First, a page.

The NonStop computer, to the best of my knowledge, has never been broken into – but the open system message has the potential to change this – the more commodity applications find a home on NonStop, the more I anticipate something ugly coming along for the ride.

What never ceases to amaze me is that up until the legislature was introduced, and rules put in place, financial institutions were not prepared to take the precautions. Rather than implement sensible security measures, they were prepared to lose money from fraudulent transactions and to write it off as a cost of doing business. It took the Payment Card Industry (PCI) to create a security standard, with stiff penalties imposed for non-compliance, to get the leaders of these financial institutions to start implementing safety measures! And the NonStop user community sits squarely in the cross-hairs with PCI, given more than two thirds of credit card traffic continues to pass through NonStop and its role in support of mission critical applications.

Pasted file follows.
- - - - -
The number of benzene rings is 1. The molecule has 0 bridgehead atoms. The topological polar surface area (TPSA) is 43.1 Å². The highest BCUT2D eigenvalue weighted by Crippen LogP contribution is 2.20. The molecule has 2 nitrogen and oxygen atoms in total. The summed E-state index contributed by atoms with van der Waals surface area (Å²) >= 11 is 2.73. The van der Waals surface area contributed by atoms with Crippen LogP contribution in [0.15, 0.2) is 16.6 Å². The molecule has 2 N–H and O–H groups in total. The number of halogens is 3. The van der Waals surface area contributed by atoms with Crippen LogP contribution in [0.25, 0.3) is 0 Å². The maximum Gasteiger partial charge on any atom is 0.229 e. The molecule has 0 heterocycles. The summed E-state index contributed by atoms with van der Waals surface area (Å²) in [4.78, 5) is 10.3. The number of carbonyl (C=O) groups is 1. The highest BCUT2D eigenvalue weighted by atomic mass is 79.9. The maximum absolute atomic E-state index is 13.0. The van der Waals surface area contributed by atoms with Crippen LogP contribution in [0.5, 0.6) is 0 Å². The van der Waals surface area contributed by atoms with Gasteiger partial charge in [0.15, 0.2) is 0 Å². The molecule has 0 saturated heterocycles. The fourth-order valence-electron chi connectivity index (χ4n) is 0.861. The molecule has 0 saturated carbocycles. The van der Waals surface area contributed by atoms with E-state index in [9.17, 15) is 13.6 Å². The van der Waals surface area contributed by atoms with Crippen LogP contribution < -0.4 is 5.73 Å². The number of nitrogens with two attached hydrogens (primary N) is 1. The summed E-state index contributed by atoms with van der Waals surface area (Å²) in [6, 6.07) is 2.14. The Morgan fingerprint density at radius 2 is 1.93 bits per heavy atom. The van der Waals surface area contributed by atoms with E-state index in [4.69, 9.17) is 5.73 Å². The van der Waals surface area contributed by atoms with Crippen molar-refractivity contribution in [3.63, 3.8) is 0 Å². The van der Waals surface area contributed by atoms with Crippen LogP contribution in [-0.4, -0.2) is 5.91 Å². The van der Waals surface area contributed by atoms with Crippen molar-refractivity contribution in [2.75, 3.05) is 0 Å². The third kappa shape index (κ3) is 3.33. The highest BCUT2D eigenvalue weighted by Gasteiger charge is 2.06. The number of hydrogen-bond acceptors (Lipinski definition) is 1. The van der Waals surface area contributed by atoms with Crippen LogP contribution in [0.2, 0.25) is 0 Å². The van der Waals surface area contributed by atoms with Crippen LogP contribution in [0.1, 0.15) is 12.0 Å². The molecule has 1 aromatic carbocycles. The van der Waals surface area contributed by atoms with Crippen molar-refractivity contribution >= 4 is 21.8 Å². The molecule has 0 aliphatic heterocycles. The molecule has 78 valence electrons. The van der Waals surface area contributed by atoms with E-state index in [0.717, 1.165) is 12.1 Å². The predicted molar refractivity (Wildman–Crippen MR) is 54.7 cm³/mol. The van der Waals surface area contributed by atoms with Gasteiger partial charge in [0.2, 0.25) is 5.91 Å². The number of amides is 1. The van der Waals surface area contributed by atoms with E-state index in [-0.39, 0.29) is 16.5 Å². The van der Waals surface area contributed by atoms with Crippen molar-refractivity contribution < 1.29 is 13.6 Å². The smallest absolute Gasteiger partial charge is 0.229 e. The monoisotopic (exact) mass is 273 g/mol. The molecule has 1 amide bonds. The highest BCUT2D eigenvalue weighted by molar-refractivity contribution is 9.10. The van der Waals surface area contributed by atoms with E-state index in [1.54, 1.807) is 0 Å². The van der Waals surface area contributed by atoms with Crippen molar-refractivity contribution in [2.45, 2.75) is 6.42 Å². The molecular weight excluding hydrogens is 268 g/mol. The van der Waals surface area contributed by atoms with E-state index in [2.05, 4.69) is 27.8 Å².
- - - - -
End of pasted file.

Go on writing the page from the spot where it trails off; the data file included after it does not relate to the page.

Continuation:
The PCI regulations simply call for financial institutions to comply with a few items. Build and maintain a secure network. Protect cardholder data. Maintain a vulnerability management program. Implement strong access control measures. Regularly monitor and test networks. And maintain an information security policy. The more I look at what’s being called for the more I am perplexed that it even has to be spelt out like this. The NonStop folks I interface with have, for the most part, been aggressively pursing activities like this for years!

PCI is calling for compliance and reminding financial institutions of the penalties associated with non-compliance. Jay walking is illegal, and punishable with costly fines. It never ceases to shock me that we need to be told this, and to be reminded that stepping out into traffic doing 55+ mph can be pretty reckless. It wasn’t until I was stopped, and threatened with a ticket for crossing the road against the red light where I live in Simi Valley, that it became obvious I still needed a little gentle reminding after all. Non-compliance could have fatal consequences.